Sending Christmas cards is one of my favourite traditions, especially since I became a mom. Every year, I send out a photo of my kids, hoping to elicit a reaction along the lines of “gasp, look how much they’ve grown! And they’re so adorable in an effortlessly whimsical and festive way!”
I have never taken my kids to a photo studio—I’m all about doing it myself with my trusty digital camera. Although some years turned out better than others, I treasure my collection of photo cards.
Disclaimer: what you see here is is simply the result of one mom fumbling her way along. For tips from a professional photographer (for traditional cameras as well as smartphones), please click here.
My first-born was almost a year old for his first Christmas, so an Anne Geddes-style sleeping-infant pose wasn’t in the cards. For reasons obvious to any rookie mom, there wasn’t a corner of our house presentable enough for our at-home photo shoot. I decided to use a white bedsheet as a simple, non-distracting backdrop. I told myself the creases would add artful texture and visual interest.
A kid-sized artificial Christmas tree happened to be on top of the pile of boxes in the basement, so we set it next to our little model. We did plug in the mini-lights, and my husband supervised intently as I set the camera on its rapid-fire “burst” setting and snapped repeatedly.
The only person to voice a concern about the possible safety risk was my brother, a single guy who once used power tools to carve a Halloween pumpkin. Even so, I made a mental note to avoid electrical props next year.
I draped the same white sheet, hauled out some super-safe stuffed snowmen, and plunked my toddler down. My plan was to capture a sense of his innocence and wonder as he examined the decorations for the first time. He was intrigued. So intrigued, in fact, that I could hardly get him to look at me. Backfire.
Things also went off the rails when he started casting the snowmen aside and going to fetch his own props (which, presumably, he felt were more his style).
I was inwardly panicking that our second ever annual holiday greeting would end up reading, “We Wish You a Merry Soccer Ball and a Dump Truck New Year.” Thankfully, when I downloaded the 219 images, there was a winning shot amid them.
Thinking I was on a roll, I used the same setup and an even bigger snowman. But even I had to admit, it was starting to get old. Posing with inanimate objects was making my son look lonely.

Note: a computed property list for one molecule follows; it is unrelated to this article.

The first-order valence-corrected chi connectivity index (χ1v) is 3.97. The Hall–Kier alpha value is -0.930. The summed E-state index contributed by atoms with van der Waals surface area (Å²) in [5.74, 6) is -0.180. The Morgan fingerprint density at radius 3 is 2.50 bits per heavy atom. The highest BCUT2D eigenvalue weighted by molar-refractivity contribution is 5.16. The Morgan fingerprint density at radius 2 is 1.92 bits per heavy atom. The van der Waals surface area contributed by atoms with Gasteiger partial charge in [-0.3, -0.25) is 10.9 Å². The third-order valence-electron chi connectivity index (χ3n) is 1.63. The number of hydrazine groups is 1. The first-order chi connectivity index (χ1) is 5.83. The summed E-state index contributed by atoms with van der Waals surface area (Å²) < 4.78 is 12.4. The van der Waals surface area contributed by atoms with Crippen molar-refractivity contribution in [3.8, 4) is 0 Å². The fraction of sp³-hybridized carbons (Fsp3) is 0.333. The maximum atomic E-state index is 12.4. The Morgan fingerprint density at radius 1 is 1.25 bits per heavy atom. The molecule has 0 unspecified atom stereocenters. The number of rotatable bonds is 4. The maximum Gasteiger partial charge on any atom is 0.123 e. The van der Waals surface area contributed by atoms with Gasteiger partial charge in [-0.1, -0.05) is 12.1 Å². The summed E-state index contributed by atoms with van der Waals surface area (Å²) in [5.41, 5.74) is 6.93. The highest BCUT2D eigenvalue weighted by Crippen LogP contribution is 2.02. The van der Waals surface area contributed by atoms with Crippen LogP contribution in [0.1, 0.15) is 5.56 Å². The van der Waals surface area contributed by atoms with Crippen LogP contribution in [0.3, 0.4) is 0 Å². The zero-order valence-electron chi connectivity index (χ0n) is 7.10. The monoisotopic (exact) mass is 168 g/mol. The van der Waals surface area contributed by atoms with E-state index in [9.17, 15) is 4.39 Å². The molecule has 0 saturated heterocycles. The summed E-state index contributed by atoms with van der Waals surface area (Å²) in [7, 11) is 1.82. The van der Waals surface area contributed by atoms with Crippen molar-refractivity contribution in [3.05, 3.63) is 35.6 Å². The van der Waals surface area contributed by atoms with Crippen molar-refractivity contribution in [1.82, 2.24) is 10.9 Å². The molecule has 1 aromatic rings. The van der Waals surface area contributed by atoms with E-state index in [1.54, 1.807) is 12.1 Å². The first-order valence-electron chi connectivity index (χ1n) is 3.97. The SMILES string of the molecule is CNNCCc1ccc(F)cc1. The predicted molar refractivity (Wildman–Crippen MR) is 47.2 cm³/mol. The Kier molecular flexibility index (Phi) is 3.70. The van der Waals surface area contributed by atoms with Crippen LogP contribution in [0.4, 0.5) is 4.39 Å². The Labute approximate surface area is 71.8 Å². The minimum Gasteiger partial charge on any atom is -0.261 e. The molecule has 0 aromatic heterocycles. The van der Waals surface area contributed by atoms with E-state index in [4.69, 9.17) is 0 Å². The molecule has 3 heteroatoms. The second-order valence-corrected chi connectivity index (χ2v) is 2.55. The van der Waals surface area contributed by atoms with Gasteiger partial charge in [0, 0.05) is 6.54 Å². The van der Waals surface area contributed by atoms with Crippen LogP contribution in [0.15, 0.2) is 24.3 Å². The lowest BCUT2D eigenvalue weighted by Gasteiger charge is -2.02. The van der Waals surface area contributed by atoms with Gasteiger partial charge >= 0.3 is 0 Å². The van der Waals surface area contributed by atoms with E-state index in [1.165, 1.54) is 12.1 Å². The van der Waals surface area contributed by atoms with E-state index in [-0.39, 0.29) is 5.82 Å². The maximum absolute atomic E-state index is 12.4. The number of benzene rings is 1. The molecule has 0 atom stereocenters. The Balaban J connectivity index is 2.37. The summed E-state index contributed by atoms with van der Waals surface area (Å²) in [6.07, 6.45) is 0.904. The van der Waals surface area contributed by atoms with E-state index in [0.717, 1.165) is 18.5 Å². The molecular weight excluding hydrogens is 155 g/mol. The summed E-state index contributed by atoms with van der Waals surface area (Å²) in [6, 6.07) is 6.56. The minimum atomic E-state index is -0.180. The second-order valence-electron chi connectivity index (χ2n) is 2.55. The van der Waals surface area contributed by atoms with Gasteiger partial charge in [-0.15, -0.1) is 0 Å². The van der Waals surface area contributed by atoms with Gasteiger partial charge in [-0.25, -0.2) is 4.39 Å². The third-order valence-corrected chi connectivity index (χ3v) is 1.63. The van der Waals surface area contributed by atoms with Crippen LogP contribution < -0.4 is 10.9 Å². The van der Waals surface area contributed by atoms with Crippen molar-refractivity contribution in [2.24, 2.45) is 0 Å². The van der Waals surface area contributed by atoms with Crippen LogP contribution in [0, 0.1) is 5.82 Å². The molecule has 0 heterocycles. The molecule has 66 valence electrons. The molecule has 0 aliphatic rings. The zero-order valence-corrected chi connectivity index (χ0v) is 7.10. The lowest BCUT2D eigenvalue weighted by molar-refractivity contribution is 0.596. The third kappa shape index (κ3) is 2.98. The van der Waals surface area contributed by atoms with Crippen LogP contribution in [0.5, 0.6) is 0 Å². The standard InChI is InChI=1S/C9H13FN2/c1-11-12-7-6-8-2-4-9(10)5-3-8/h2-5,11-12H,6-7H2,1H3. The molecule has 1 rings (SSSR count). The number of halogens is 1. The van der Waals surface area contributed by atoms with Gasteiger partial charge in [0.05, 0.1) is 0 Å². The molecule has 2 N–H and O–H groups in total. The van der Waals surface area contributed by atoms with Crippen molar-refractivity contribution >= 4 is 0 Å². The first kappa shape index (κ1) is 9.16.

Cue the baby brother! Our second son was born in mid-November, leaving me very little time before Christmas-card season, but I was determined to send out a photo of our newly expanded family.
Our half-decorated tree served as our backdrop this time. While I buttoned the baby into his Santa-patterned sleeper and begged him to look happy for the one-fifteenth of a second it would take to snap the picture, I asked my husband to dress our almost-4-year-old in his red turtleneck and comb his hair.
Apparently my husband felt that my son’s hair was out of control and decided to wet it—with what I can only assume was a bucket of water.
There was no chance for a re-shoot. I was tempted to sign the cards “From Captain Slick and his new brother, Baby Furrowed-Brow.”
I went for a low-stress, outdoor approach, snapping this in front of our neighbours’ cedar hedge while we were out for a walk. (You’re welcome, Graco, for the prime product placement.)
My new brilliant strategy: make any photo seem Christmas-y by adding a caption borrowed from a well-known holiday song. Our kids are really into football, so it seemed fitting to use this shot with the tag line “’Tis the Season.” (I wanted to go with “Off-Season’s Greetings,” but my husband vetoed it.)
The only pitfall here is that your friends and relatives might get annoyed if you persist with other sporty, pun-filled variations on this theme, such as baseball (“I’ll be HOME for Christmas”), hockey (“Have an ICE holiday”) or golf (“Jingle Balls”).
This one was pure luck. On the day of the first snowfall, I brought my camera along to school drop-off and posed the kids in front of a giant evergreen in the nearby park. It’s actually one of my favourites.
And, in case Uncle Health-and-Safety is reading this, I’d like to clarify that the kids were properly dressed with winter hats (which were removed for no more than 59 seconds to take the photo).
What image, you might ask, will I send out this year? I truly don’t know yet. While my boys now gripe and groan about being photographed, I’ve enjoyed snapping endless shots of my nephew, who is six months old and approaching his first Christmas.
He’s also at that perfect baby stage where he can sit, but not crawl, and he smiles about everything. Now that’s effortless and adorable.
Kristi York is a freelance writer and a complete amateur when it comes to photography. Please click here for holiday tips from a professional photographer.